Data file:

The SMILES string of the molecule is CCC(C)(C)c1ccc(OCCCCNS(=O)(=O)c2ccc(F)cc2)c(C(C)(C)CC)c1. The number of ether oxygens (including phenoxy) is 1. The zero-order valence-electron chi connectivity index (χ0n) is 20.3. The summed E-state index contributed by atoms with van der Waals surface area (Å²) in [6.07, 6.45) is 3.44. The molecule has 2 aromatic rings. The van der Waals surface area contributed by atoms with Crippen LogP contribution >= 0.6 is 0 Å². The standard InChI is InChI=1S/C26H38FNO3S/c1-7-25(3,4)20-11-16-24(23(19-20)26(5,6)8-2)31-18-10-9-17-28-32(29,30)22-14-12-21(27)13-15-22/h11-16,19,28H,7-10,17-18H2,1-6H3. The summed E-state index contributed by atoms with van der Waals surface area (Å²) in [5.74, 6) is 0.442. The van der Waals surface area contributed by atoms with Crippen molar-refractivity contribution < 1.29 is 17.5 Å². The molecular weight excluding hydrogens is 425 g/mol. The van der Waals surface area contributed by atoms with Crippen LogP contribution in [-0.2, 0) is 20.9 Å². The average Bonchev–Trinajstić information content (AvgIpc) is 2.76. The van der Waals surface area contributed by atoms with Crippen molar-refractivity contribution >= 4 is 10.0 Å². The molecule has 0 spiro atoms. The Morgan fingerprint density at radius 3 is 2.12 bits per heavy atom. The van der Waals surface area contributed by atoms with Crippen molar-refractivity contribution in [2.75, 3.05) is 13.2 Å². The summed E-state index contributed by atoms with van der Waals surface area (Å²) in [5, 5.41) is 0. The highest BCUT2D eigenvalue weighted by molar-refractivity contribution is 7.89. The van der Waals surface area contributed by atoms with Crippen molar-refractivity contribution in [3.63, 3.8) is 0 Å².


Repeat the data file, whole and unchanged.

The SMILES string of the molecule is CCC(C)(C)c1ccc(OCCCCNS(=O)(=O)c2ccc(F)cc2)c(C(C)(C)CC)c1. The number of ether oxygens (including phenoxy) is 1. The zero-order valence-electron chi connectivity index (χ0n) is 20.3. The summed E-state index contributed by atoms with van der Waals surface area (Å²) in [6.07, 6.45) is 3.44. The molecule has 2 aromatic rings. The van der Waals surface area contributed by atoms with Crippen LogP contribution >= 0.6 is 0 Å². The standard InChI is InChI=1S/C26H38FNO3S/c1-7-25(3,4)20-11-16-24(23(19-20)26(5,6)8-2)31-18-10-9-17-28-32(29,30)22-14-12-21(27)13-15-22/h11-16,19,28H,7-10,17-18H2,1-6H3. The summed E-state index contributed by atoms with van der Waals surface area (Å²) in [5.74, 6) is 0.442. The van der Waals surface area contributed by atoms with Crippen molar-refractivity contribution < 1.29 is 17.5 Å². The molecular weight excluding hydrogens is 425 g/mol. The van der Waals surface area contributed by atoms with Crippen LogP contribution in [-0.2, 0) is 20.9 Å². The average Bonchev–Trinajstić information content (AvgIpc) is 2.76. The van der Waals surface area contributed by atoms with Crippen molar-refractivity contribution >= 4 is 10.0 Å². The molecule has 0 spiro atoms. The Morgan fingerprint density at radius 3 is 2.12 bits per heavy atom. The van der Waals surface area contributed by atoms with Crippen molar-refractivity contribution in [2.75, 3.05) is 13.2 Å². The summed E-state index contributed by atoms with van der Waals surface area (Å²) in [5, 5.41) is 0. The highest BCUT2D eigenvalue weighted by molar-refractivity contribution is 7.89. The van der Waals surface area contributed by atoms with Crippen molar-refractivity contribution in [3.63, 3.8) is 0 Å².